As the warm temps have finally arrived, this morning my wife and I decided to take advantage of the and kayak the lower portion of the Carmans River. This is a trip we had done before and that we enjoy since it's close to home, a relatively easy paddle and has the potential for seeing a variety of wildlife. We were really hoping to see Bald Eagles, which are reportedly nesting near the mouth of the Carmans, however we struck out and saw no signs of them. There were plenty of Osprey nesting along the river though with many active birds hunting the river for fish. As I came around a bend an Osprey flew out no more than 10 feet in front of me giving us both a rush of excitement I'm sure - here's a shot of the Osprey after it had passed:
Along the banks of the River is thick vegetation which until recently was almost entirely Phragmites (an invasive species). Wertheim wildlife refuge (which is located on either side of the river) has done extensive work trying to restore this brackish habitat and ridding the area of Phrag while replacing it with cattails and other freshwater marsh species. The project has been quite successful and the Carmans boasts probably the densest stands of cattails that you'll find on Long Island. What's great about this habitat is that it provides a home for the very noise Marsh Wren - a bird that is a difficult find on the island. These birds were incessantly calling (as they do) and hopping from perch to perch. While my lighting was far from optimal, and I had a tough time getting the a decent composition as I was restricted to my kayak, I'm quite pleased with the photos I got of this species (the first time I'd ever seen it or photographed it for that matter).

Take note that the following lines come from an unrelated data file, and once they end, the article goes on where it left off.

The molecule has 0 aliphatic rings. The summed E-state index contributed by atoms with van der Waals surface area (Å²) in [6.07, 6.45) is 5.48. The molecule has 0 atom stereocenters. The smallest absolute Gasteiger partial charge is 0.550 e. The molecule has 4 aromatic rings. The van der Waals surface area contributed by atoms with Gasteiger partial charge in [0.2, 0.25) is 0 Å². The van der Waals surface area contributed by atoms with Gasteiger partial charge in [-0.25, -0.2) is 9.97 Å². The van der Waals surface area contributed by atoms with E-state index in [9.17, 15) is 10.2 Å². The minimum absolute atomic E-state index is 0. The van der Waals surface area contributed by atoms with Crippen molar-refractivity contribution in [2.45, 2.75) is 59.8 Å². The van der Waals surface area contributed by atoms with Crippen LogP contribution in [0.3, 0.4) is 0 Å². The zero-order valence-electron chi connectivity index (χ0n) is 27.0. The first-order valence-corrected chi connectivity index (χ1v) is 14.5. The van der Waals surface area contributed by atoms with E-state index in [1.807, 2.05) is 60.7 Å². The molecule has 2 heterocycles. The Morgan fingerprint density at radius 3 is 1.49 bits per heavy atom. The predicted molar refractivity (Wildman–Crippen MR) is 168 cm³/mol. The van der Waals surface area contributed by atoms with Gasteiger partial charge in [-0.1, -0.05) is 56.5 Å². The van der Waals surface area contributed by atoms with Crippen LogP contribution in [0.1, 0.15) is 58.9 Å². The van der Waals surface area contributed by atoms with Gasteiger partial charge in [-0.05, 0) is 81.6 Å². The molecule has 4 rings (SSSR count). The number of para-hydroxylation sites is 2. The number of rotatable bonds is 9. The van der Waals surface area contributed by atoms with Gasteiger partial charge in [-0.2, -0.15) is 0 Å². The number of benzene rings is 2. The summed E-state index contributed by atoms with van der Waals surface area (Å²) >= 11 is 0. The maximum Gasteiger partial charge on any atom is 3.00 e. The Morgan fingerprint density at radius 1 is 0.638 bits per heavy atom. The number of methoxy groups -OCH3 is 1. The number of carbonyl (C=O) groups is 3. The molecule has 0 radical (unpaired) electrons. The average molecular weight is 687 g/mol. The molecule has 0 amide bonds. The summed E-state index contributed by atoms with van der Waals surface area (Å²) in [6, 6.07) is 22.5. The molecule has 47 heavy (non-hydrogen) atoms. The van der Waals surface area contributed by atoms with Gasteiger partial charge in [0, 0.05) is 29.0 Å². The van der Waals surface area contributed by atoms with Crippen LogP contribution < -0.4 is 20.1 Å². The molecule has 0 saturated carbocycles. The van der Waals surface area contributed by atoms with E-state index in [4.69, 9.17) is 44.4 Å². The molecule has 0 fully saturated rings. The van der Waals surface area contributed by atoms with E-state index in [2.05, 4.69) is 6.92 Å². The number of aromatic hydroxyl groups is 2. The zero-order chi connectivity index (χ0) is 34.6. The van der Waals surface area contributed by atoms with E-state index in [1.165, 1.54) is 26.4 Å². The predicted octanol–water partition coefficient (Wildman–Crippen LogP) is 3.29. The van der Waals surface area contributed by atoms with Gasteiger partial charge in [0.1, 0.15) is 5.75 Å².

An interesting surprise found floating along the river was a pair of Red-Breasted Mergansers. These birds are expected during the winter months, but should be in Canada (their breeding grounds) by now. I noticed that the plumage was quite different then what I normally see and when looking at the photos I could see that the birds are currently molting - making it impossible for them to fly north. It's tough to tell why this happend to them (as virtually all of their "friends" left on time) but perhaps the cool spring confused them. Either way, they're stuck here for the time being and almost certainly will be unable to breed this year (perhaps not such a bad thing!).
Another welcome sighting were several Glossy Ibis seen flying above and landing in the marsh. The first two I saw (which I was unable to photograph) landed in the predominately freshwater area between Montauk Highway and the LIRR tracks. The third Ibis I saw was about midway down the river and it disappeared into the thick cattails. I have now seen this species twice in the last 3 weeks (the other time being at Pine Hills golf course in Manorville). Prior to this year, I believe I'd only seen them once per season, either flying along Dune Road in Hampton Bays or hanging out (of all places) at a compost pile in Wading River).
If you're interested in learning more about Long Island or its wildlife - check out this excellent book written by my friend John Turner (the book features over a dozen of my images!):